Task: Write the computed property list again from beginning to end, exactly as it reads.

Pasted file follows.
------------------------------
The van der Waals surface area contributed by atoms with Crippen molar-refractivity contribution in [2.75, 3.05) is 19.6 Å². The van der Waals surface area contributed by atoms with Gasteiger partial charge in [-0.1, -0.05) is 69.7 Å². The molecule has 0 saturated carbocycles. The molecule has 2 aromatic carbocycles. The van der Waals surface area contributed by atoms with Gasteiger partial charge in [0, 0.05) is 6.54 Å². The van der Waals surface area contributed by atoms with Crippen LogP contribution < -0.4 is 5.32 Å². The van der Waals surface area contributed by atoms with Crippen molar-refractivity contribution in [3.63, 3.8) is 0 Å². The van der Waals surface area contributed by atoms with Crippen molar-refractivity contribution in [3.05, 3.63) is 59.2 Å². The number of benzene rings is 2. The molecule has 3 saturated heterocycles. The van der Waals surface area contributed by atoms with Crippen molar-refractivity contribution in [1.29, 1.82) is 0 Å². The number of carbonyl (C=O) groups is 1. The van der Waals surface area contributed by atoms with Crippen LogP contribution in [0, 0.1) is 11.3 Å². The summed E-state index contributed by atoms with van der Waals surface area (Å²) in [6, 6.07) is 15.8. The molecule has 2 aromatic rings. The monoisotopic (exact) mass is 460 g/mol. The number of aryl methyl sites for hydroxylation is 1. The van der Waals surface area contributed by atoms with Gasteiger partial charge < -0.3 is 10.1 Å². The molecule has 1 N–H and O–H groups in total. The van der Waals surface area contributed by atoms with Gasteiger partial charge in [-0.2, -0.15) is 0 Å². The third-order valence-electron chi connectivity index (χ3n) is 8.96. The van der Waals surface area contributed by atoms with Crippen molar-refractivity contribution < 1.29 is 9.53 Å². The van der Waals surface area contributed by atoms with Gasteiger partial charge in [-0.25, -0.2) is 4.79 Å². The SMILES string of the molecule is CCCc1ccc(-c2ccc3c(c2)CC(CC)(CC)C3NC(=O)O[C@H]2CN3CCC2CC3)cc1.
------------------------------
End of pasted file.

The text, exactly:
The van der Waals surface area contributed by atoms with Crippen molar-refractivity contribution in [2.75, 3.05) is 19.6 Å². The van der Waals surface area contributed by atoms with Gasteiger partial charge in [-0.1, -0.05) is 69.7 Å². The molecule has 0 saturated carbocycles. The molecule has 2 aromatic carbocycles. The van der Waals surface area contributed by atoms with Gasteiger partial charge in [0, 0.05) is 6.54 Å². The van der Waals surface area contributed by atoms with Crippen LogP contribution < -0.4 is 5.32 Å². The van der Waals surface area contributed by atoms with Crippen molar-refractivity contribution in [3.63, 3.8) is 0 Å². The van der Waals surface area contributed by atoms with Crippen molar-refractivity contribution in [3.05, 3.63) is 59.2 Å². The number of benzene rings is 2. The molecule has 3 saturated heterocycles. The van der Waals surface area contributed by atoms with Crippen molar-refractivity contribution in [1.29, 1.82) is 0 Å². The number of carbonyl (C=O) groups is 1. The van der Waals surface area contributed by atoms with Crippen LogP contribution in [0, 0.1) is 11.3 Å². The summed E-state index contributed by atoms with van der Waals surface area (Å²) in [6, 6.07) is 15.8. The molecule has 2 aromatic rings. The monoisotopic (exact) mass is 460 g/mol. The number of aryl methyl sites for hydroxylation is 1. The van der Waals surface area contributed by atoms with Gasteiger partial charge < -0.3 is 10.1 Å². The molecule has 1 N–H and O–H groups in total. The van der Waals surface area contributed by atoms with Gasteiger partial charge in [-0.2, -0.15) is 0 Å². The third-order valence-electron chi connectivity index (χ3n) is 8.96. The van der Waals surface area contributed by atoms with Crippen molar-refractivity contribution < 1.29 is 9.53 Å². The van der Waals surface area contributed by atoms with Gasteiger partial charge in [-0.25, -0.2) is 4.79 Å². The SMILES string of the molecule is CCCc1ccc(-c2ccc3c(c2)CC(CC)(CC)C3NC(=O)O[C@H]2CN3CCC2CC3)cc1.